The alternative activities surrounding the UN Conference changed this. The driving force behind these was the Powwow group, which took its name from the Indians’ concept of meeting where the peace pipe goes around. This small group of 12 people took the initiative one year in advance to spread leaflets, call for local actions internationally, information meetings and the cooperation organization Folkets Forum, or People’s Forum. In response, the Environmental Forum arose from the initiative of Anglo-American strategists in the secretariat of the UN Conference. It was governed by the Swedish Youth Council and the Swedish UN Association with its chairman Ingrid Segerstedt-Wiberg in the leadership of the entire forum.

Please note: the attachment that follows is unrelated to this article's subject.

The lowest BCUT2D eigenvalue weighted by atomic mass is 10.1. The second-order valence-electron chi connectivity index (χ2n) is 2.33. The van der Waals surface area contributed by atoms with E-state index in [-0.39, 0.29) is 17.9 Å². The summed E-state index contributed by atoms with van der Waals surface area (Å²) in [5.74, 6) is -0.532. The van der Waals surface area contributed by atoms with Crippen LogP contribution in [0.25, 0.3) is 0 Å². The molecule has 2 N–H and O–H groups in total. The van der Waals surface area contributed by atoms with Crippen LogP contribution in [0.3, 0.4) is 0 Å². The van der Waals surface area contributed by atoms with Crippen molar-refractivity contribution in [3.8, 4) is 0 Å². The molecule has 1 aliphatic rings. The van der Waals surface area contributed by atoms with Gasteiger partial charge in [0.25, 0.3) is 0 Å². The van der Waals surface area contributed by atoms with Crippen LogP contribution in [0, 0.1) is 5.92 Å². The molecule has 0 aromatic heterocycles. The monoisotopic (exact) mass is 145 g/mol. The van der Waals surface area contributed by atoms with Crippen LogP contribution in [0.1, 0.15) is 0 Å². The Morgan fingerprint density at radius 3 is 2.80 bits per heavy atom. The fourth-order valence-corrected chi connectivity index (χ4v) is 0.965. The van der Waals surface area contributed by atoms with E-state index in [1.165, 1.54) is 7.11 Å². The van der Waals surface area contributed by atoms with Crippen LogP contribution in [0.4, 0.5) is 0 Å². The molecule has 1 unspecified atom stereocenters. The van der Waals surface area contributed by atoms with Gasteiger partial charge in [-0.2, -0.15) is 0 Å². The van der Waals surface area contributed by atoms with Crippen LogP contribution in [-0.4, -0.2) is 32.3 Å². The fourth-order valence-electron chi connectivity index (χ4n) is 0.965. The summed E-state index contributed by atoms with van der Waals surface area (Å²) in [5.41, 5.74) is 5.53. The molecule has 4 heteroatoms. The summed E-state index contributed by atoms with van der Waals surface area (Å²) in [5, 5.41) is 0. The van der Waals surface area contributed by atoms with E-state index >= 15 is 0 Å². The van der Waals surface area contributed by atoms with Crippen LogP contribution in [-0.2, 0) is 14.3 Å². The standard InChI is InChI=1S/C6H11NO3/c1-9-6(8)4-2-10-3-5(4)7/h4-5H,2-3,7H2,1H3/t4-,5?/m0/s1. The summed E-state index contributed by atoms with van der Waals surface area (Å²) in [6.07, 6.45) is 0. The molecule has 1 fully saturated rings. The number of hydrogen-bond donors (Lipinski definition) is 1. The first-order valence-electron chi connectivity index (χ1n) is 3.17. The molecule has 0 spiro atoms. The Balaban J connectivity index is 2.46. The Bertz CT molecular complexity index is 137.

The Anglo-American environmental movement with its close ties to the state, large corporations and a de-politicized hippie culture, where drugs replaced social criticism, came to suffer major defeat. So far, it had dominated the international debate. The issue of population growth was said to be the big problem. In the book Population Explosion, Paul Ehrlich pleaded for forced sterilization of men in Third World countries such as India. In a book from the US-initiated international Friends of the Earth before the conference, commons were seen as the major threat to the environment. A widespread view originally from the eco-fascist Garret Harding through the concept “the tragedy of the commons”. The solutions to the environmental issue consisted of population control at least of poor, better morals of the individual and that private ownership advanced at the expense of the commons.